Systematic Theology And The Apostle To The Gentiles -- By: Moisés Silva
TrinJ 15:1 (Spring 1994) p. 3
The Apostle To The Gentiles
It was with both pleasure and trepidation that I accepted the invitation to offer these lectures in honor of Professor Kantzer.1 Having made no prior contributions to the field of systematic theology, I naturally felt some misgivings about accepting the invitation to present the Kantzer Lectures. On the other hand, the subject is one that has held my interest throughout my career. A few years ago I wrote a commentary on Philippians in which, among other things, I made a special effort to deal with the theological significance of the letter. One passage where this task was particularly easy was 3:7–11. Echoing some oral comments made by my teacher and colleague Richard B. Gaffin, Jr., I decided to entitle that section “The Essence of Pauline Theology,” then went so far as to expound the material using the categories of justification, sanctification, and glorification. Recently, a reviewer took exception to my approach, questioning
the appropriateness of this explanation since Paul himself does not use these categories in this context. Silva anticipates criticism on this point and attempts to argue that these classical (Reformed) soteriological formulations are derived directly from Paul’s teaching. This is irrelevant to the issue. Silva’s concern should be exclusively directed toward explaining Paul’s thought in terms of what the text itself has to say (given Paul’s theological inheritance and the polemical context). Resorting to these later formulations is not only anachronistic but obscures the impact of the specific words Paul chose to use on the occasion. In short, such an approach is methodologically indefensible.2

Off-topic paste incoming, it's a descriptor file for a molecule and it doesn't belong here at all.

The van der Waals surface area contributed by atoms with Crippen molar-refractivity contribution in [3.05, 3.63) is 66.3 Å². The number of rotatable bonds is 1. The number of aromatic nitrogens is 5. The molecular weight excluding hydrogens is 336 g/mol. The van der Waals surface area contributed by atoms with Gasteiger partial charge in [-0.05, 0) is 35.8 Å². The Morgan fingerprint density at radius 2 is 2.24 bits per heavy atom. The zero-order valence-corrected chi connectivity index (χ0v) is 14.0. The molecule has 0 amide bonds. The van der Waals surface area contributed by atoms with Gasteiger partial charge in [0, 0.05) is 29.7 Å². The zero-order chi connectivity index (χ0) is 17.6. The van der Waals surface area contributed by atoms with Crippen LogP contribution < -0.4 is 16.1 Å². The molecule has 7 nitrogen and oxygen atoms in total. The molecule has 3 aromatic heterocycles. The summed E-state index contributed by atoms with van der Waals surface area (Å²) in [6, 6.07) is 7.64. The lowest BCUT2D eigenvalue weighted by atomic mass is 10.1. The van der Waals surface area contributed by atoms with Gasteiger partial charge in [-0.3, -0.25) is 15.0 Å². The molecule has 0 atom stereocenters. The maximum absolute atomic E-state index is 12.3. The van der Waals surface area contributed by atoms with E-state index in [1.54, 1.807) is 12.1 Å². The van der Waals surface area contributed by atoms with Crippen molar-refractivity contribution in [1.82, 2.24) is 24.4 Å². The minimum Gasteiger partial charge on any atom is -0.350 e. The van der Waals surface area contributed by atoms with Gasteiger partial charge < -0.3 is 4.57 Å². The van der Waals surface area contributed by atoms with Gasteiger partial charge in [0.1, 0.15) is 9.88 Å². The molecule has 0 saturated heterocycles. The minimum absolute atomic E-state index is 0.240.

* Moisés Silva is Professor of New Testament at Westminster Theological Seminary and editor of Westminster Theological Journal.
TrinJ 15:1 (Spring 1994) p. 4
I can hardly think of a statement that would better illustrate a point of view that has become increasingly common in the past several decades. Of course, it is not a new perspective at all. Three centuries ago scholars were already arguing, with great vigor, that systematic theology—especially in its classical form—must be kept quite separate from biblical exegesis. Their concern was understandable. It would not have been difficult to show that theological biases had frequently hampered the work of exegetes, even to the point of distorting the meaning of the text. True “historical” exegesis was therefore being understood, more and more, as theologically unprejudiced interpretation. Leo...
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